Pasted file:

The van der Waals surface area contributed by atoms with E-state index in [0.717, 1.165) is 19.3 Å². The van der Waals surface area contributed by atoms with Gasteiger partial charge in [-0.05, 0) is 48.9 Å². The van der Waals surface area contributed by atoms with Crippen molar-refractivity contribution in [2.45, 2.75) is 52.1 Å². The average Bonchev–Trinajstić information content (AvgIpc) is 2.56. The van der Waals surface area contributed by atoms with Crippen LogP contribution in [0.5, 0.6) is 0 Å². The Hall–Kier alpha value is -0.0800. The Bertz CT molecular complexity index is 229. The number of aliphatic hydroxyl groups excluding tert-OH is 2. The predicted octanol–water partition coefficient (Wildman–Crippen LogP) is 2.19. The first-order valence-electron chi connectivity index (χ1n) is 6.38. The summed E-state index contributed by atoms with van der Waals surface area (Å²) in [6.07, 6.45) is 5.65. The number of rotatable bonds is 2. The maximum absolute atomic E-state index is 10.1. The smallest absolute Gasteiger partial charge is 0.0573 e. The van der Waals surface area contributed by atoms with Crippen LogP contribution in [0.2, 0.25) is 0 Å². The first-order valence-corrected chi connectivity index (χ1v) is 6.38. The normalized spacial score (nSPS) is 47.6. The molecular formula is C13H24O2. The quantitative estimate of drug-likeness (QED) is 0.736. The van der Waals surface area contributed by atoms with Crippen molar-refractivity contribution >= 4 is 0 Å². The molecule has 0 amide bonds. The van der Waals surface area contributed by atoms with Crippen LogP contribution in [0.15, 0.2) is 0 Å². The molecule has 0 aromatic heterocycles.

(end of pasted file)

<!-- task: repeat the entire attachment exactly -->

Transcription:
The van der Waals surface area contributed by atoms with E-state index in [0.717, 1.165) is 19.3 Å². The van der Waals surface area contributed by atoms with Gasteiger partial charge in [-0.05, 0) is 48.9 Å². The van der Waals surface area contributed by atoms with Crippen molar-refractivity contribution in [2.45, 2.75) is 52.1 Å². The average Bonchev–Trinajstić information content (AvgIpc) is 2.56. The van der Waals surface area contributed by atoms with Crippen LogP contribution in [0.5, 0.6) is 0 Å². The Hall–Kier alpha value is -0.0800. The Bertz CT molecular complexity index is 229. The number of aliphatic hydroxyl groups excluding tert-OH is 2. The predicted octanol–water partition coefficient (Wildman–Crippen LogP) is 2.19. The first-order valence-electron chi connectivity index (χ1n) is 6.38. The summed E-state index contributed by atoms with van der Waals surface area (Å²) in [6.07, 6.45) is 5.65. The number of rotatable bonds is 2. The maximum absolute atomic E-state index is 10.1. The smallest absolute Gasteiger partial charge is 0.0573 e. The van der Waals surface area contributed by atoms with Crippen LogP contribution in [0.2, 0.25) is 0 Å². The first-order valence-corrected chi connectivity index (χ1v) is 6.38. The normalized spacial score (nSPS) is 47.6. The molecular formula is C13H24O2. The quantitative estimate of drug-likeness (QED) is 0.736. The van der Waals surface area contributed by atoms with Crippen molar-refractivity contribution >= 4 is 0 Å². The molecule has 0 amide bonds. The van der Waals surface area contributed by atoms with Crippen LogP contribution in [0.15, 0.2) is 0 Å². The molecule has 0 aromatic heterocycles.